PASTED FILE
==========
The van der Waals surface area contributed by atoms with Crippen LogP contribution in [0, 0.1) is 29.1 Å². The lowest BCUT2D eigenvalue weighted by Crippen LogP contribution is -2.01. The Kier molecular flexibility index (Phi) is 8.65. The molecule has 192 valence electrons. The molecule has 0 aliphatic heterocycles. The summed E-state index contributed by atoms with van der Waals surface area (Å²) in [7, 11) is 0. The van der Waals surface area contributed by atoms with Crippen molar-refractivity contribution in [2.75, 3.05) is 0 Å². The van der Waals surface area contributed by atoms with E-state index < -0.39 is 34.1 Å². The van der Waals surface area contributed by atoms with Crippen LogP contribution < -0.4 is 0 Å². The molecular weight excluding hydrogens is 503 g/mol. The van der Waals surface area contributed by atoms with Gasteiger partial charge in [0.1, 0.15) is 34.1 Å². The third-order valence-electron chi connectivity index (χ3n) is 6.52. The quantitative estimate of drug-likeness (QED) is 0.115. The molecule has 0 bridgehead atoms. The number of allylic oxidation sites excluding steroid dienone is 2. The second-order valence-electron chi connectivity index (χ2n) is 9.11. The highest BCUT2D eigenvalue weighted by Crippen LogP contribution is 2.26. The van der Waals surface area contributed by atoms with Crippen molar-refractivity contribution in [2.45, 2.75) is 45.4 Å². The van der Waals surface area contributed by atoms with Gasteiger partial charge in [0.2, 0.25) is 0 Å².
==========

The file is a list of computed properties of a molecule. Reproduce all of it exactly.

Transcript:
The van der Waals surface area contributed by atoms with Crippen LogP contribution in [0, 0.1) is 29.1 Å². The lowest BCUT2D eigenvalue weighted by Crippen LogP contribution is -2.01. The Kier molecular flexibility index (Phi) is 8.65. The molecule has 192 valence electrons. The molecule has 0 aliphatic heterocycles. The summed E-state index contributed by atoms with van der Waals surface area (Å²) in [7, 11) is 0. The van der Waals surface area contributed by atoms with Crippen molar-refractivity contribution in [2.75, 3.05) is 0 Å². The van der Waals surface area contributed by atoms with E-state index < -0.39 is 34.1 Å². The van der Waals surface area contributed by atoms with Crippen LogP contribution < -0.4 is 0 Å². The molecular weight excluding hydrogens is 503 g/mol. The van der Waals surface area contributed by atoms with Gasteiger partial charge in [0.1, 0.15) is 34.1 Å². The third-order valence-electron chi connectivity index (χ3n) is 6.52. The quantitative estimate of drug-likeness (QED) is 0.115. The molecule has 0 bridgehead atoms. The number of allylic oxidation sites excluding steroid dienone is 2. The second-order valence-electron chi connectivity index (χ2n) is 9.11. The highest BCUT2D eigenvalue weighted by Crippen LogP contribution is 2.26. The van der Waals surface area contributed by atoms with Crippen molar-refractivity contribution in [2.45, 2.75) is 45.4 Å². The van der Waals surface area contributed by atoms with Gasteiger partial charge in [0.2, 0.25) is 0 Å².